Ergonomics is the science of designing work areas or equipment for safe, comfortable and effective human use. Certain laboratory related tasks may place lab workers at an increased risk for developing repetitive strain injuries (RSI). Repetitive activities may cause discomfort and, if not properly modified, may lead to pain or reduced dexterity.
Not everyone performing the same job tasks will develop a RSI. Listed below are the most common factors that may increase the risk for a RSI:
- Awkward Body Postures: Any posture that places a body part out of a neutral position (i.e. twisting, poor posture, bending, over-reaching) may put increased strain on muscles, tendons, ligaments and joints.
- Exertion: Maintaining a specific body position or exertion for long periods of time may result in pressure or force being placed on the soft tissues.
- Repetition: Higher numbers of similar body movements over extended time periods may increase the risk of developing a RSI.
- Contact Pressure: Pressure resulting from leaning against or resting a body part on a sharp edge or hard surface can constrict blood flow.
Certain laboratory procedures require frequent pipetting for extended periods of time, resulting in repetitive force on the thumbs, hands, forearm, or fingers. Stresses may be reduced by varying pipetting with other lab tasks that use different motions and muscle groups or by taking frequent, small rest breaks. Place receptacles for used pipette tips close to the work area to avoid frequent reaching. If it is an option, replace manually operated pipettes with electronic ones for larger workloads.
Biological Safety Cabinets/Fume Hoods (top)
Working in Biological Safety Cabinets (BSCs) or chemical fume hoods may require lab workers to bend forward frequently or assume awkward body postures. Users should take short breaks to alter their body posture, or to reduce contact pressure caused by leaning on sharp edges or hard surfaces. Keeping the viewing window of hood clean, and line of sight unobstructed, reduces eye strain and the need to assume awkward body positions.
Operating a microscope for long hours may put increased strain on the neck, shoulders, eyes, lower back, arms and wrists. If sitting, use an adjustable chair that provides support to the back and legs. Ensure that your feet are flat on the floor or supported by a footrest. Avoid raising your shoulders and bending your neck for long periods of time while looking through the microscope’s eyepiece. Position the microscope as close as possible to reduce the need to bend forward. Take adequate small breaks, or vary microscopy with other job tasks.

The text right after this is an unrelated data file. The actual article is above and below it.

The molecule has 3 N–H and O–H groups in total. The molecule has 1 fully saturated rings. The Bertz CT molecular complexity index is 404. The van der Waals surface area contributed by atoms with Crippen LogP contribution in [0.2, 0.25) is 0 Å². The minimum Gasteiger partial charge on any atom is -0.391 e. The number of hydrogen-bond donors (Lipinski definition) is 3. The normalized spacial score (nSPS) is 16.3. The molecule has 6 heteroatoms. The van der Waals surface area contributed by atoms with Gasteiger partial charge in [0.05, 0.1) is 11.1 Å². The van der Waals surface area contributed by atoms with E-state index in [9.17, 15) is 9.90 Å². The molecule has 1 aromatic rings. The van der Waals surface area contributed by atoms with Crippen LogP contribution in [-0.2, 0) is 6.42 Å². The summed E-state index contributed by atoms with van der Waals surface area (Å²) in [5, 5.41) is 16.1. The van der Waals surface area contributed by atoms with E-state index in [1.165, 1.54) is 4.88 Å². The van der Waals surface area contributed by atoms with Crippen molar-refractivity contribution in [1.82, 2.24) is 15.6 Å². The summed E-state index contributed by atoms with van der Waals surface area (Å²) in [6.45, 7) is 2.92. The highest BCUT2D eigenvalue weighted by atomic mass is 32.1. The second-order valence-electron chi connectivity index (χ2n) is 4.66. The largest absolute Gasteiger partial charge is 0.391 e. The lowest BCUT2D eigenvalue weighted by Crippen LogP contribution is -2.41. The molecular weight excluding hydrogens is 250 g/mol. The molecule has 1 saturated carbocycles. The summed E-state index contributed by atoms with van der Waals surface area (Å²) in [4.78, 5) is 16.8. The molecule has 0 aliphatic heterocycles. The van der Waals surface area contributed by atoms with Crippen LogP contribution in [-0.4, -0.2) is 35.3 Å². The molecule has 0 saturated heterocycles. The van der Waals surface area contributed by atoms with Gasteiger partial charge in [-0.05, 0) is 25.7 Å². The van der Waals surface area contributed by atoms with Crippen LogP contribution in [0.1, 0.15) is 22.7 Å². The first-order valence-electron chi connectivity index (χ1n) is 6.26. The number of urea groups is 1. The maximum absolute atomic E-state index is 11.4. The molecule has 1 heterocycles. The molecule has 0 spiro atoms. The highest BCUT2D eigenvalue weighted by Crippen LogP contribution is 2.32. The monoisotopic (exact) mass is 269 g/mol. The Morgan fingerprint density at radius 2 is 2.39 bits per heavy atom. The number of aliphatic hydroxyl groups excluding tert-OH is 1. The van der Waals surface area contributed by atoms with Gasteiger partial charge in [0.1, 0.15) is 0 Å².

Computer Workstations (top)
The following guidelines are intended to help workers understand and reduce health risks associated with computer workstations:
- The keyboard and mouse should be directly in front of the operator at a height that favors a neutral posture. The objective is a posture with upper arms relaxed and wrists straight in line with the forearm.
- The monitor should be positioned at a distance of approximately arm’s length and directly in front of the operator. The top of the screen should be no higher than eye level.
- A well designed chair will favorably affect posture, circulation, the amount of effort required to maintain good posture, and the amount of strain on the back. An adjustable seat back is best for support of the lumbar region. The user should be able to adjust seat height and seat pan angle from a seated position.
- Additional accessories may improve operator comfort. Document holders may minimize eye, neck and shoulder strain by positioning the document close to the monitor. A footrest should be used where the feet cannot be placed firmly on the floor. Task lamps should be used to illuminate source documents when room lighting is reduced.